The latest 'in season’ trend
circulating amongst the top interdealer brokers (IDB) it seems
is crash course dieting, with many slimming down certain parts
of their business significantly.
New-York based broker GFI Group is the
latest to join the IDB weight watchers club
after it came to an agreement with CME Group to sell its energy
and FX OTC businesses, Trayport and FENICS for a total of
In addition, a private consortium of GFI
Group management led by executive chairman Michael Gooch, CEO
Colin Heffron and managing director Nick Brown, will acquire
GFI's wholesale brokerage and clearing business for just
The transactions come after rival broker,
London-based Tullett Prebon, said it plans to cut 210 employees
as regulatory pressures and declining profits mounts.
Furthermore Icap, the world’s
largest interdealer broker, plans to reduce the headcount at
its voice broking business as execution demands continue to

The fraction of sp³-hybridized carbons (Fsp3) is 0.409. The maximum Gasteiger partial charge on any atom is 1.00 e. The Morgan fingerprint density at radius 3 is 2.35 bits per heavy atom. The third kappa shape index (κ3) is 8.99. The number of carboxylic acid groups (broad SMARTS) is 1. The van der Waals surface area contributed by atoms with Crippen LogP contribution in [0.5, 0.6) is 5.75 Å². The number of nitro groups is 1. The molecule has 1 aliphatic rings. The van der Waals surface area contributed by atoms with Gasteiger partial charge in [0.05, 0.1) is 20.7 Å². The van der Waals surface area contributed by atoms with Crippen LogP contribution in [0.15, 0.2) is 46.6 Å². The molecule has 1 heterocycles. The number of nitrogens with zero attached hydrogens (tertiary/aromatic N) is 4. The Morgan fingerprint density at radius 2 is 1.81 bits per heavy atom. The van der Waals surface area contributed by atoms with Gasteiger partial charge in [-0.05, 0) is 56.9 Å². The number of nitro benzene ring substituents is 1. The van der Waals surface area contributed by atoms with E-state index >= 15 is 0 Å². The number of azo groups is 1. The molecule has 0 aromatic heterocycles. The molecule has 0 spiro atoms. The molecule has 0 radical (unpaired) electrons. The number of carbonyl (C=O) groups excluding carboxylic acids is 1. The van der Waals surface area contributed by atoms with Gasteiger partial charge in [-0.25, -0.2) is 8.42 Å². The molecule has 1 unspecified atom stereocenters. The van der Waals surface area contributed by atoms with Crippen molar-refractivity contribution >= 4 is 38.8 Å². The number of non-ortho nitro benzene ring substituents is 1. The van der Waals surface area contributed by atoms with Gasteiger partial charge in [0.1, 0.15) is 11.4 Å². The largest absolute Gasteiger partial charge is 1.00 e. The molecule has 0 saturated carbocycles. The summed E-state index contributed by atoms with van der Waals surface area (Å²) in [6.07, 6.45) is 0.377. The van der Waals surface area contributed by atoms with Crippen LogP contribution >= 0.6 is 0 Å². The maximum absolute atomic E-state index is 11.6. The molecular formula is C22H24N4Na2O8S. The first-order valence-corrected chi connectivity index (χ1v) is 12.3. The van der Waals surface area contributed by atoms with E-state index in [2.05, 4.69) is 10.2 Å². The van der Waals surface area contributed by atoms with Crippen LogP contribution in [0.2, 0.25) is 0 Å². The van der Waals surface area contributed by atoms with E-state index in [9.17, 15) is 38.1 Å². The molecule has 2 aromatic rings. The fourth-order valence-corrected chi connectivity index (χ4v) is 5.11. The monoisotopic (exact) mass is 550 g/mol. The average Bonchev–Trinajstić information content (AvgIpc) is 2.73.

move onto the screen.
Now with this new 'private’
GFI, it seems it is following suite as having a smaller
business with a more focused strategy seems the way to go given
the state of the industry.
With volatility at almost record low
levels and profits declining in voice broking, IDBs are going
to have to diet to stay profitable and keep up with the
changing regulatory environment.
But how will the new and slimmer GFI
Certainly it will need enough funds to
keep its profitable operations open, especially its US-based
swap execution facility (Sef) as liquidity begins to
concentrate and becomes scarce.
Shareholders in the company are receiving
a good pay out from the CME deal, however for the consortium
that has taken GFI’s wholesale brokerage and
clearing business private, it will need these funds to stay
attractive in the increasingly electronic IDB world.